A Manhattan principal was caught trying to wind her school down for the summer more than a week early — while still having kids sign in each day to cover her tracks, The Post has learned.
School of the Future chief Stacy Goldstein sent an email to families Thursday saying there would be no in-person or remote classes this week — but that kids still had to sign in electronically to satisfy attendance requirements.
Angry parents said no explanation was given for the early conclusion to a tumultuous school year.
“Even though there will be no in-person or remote school tomorrow through 6/25 we will need to take attendance for the whole school (6th-11th grades) tomorrow and next week,” the email read.
Parents told The Post that they were angered by the sudden severance — especially given the limited instruction their kids were offered this year.
“You should never end school early,” said one mom. “But if there was ever a year for more instruction rather than less, this was it. There was a lot of frustration over this. They’re having kids sign in for classes that aren’t happening to cover themselves.”
A Department of Education spokesperson shut down the school’s attempt at an early summer Friday.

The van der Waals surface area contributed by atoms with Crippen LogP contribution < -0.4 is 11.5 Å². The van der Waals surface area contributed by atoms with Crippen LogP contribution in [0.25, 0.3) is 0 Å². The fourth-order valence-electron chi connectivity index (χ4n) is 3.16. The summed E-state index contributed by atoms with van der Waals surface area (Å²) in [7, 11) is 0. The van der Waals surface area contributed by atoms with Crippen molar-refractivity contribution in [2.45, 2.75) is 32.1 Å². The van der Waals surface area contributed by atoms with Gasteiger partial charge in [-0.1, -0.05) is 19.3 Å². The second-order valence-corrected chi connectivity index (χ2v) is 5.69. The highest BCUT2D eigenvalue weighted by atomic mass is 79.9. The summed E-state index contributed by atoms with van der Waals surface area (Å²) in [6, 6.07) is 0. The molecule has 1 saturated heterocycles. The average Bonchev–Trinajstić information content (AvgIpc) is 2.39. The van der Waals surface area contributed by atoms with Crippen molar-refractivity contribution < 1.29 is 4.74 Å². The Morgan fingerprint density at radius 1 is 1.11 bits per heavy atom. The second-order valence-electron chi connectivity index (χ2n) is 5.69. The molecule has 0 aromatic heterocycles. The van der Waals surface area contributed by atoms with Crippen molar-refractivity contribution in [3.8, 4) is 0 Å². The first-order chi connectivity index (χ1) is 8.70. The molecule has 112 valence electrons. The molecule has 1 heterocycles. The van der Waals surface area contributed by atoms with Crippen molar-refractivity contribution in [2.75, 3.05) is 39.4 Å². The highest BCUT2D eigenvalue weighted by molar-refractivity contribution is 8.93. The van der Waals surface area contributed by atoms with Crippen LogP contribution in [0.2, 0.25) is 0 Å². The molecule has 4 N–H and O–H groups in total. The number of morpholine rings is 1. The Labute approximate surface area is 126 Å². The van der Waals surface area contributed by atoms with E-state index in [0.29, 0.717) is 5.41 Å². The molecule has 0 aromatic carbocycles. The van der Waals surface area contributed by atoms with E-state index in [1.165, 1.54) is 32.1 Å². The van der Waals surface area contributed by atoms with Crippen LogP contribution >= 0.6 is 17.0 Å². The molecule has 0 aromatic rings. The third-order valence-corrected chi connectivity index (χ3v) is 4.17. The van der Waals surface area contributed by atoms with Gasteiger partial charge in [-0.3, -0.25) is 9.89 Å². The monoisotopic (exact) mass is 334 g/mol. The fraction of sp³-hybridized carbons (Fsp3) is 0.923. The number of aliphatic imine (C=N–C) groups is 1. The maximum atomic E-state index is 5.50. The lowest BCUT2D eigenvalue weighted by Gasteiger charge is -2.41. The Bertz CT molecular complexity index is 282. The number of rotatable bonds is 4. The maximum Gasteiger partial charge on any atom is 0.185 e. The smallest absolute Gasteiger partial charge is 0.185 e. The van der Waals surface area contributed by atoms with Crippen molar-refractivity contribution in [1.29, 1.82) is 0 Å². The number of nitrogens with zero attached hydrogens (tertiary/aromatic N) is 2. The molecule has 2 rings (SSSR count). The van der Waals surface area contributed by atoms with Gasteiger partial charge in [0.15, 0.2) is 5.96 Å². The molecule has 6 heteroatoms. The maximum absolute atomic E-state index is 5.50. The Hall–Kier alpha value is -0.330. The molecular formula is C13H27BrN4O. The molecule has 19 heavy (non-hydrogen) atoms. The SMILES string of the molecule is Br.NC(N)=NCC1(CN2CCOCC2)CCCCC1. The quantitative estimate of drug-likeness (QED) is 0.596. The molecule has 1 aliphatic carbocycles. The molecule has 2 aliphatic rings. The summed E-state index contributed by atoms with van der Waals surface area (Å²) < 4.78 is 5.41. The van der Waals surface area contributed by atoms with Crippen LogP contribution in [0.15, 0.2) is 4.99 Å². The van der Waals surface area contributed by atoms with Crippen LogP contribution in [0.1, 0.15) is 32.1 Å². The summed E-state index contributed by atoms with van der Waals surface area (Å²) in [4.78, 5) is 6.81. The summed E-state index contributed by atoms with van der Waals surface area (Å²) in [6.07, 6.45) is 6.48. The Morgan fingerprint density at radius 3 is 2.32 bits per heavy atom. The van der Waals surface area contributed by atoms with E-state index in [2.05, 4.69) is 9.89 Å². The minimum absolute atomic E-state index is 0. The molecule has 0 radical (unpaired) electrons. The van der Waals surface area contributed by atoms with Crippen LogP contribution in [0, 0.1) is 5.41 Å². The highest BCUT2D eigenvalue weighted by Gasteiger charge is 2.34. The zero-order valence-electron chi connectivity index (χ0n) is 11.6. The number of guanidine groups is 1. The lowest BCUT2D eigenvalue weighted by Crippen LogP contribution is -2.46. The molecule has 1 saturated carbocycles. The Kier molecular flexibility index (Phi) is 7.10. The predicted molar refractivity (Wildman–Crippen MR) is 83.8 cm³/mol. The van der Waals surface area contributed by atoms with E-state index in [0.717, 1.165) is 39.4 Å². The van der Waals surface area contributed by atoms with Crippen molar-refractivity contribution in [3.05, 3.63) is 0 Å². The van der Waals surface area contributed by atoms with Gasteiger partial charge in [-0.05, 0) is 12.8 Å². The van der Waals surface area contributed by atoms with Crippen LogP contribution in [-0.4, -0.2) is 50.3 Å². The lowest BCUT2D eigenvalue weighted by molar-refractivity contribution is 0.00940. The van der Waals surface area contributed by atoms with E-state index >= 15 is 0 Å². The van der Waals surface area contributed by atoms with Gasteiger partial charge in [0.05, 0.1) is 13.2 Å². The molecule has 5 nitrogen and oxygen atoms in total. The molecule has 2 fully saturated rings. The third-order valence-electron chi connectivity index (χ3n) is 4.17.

“Our students need to be learning every single day of the school year, and a school communication suggesting otherwise is not acceptable,” said DOE spokesperson Danielle Filson. “The Principal is following up with the entire school community to clarify that students will be attending school and receiving instruction until June 25.”
School of the Future officials sent out a new guidance after Filson’s statement Friday.
“I would like to clarify the schedule for next week,” Goldstein wrote. “I apologize for my miscommunication. Next week, we have regular attendance days, meaning that all students are meant to be present whether in person or remote following their usual schedule.”
Other parents said they were already bristling at meager in-person instruction and flagging academics at School of the Future this year.
Last week’s debacle, they said, punctuated their concerns on the cusp of summer.
“The administrators here basically do as they please,” the parent said. “And if you raise any objections, then you’re invited to enroll your kids somewhere else.”
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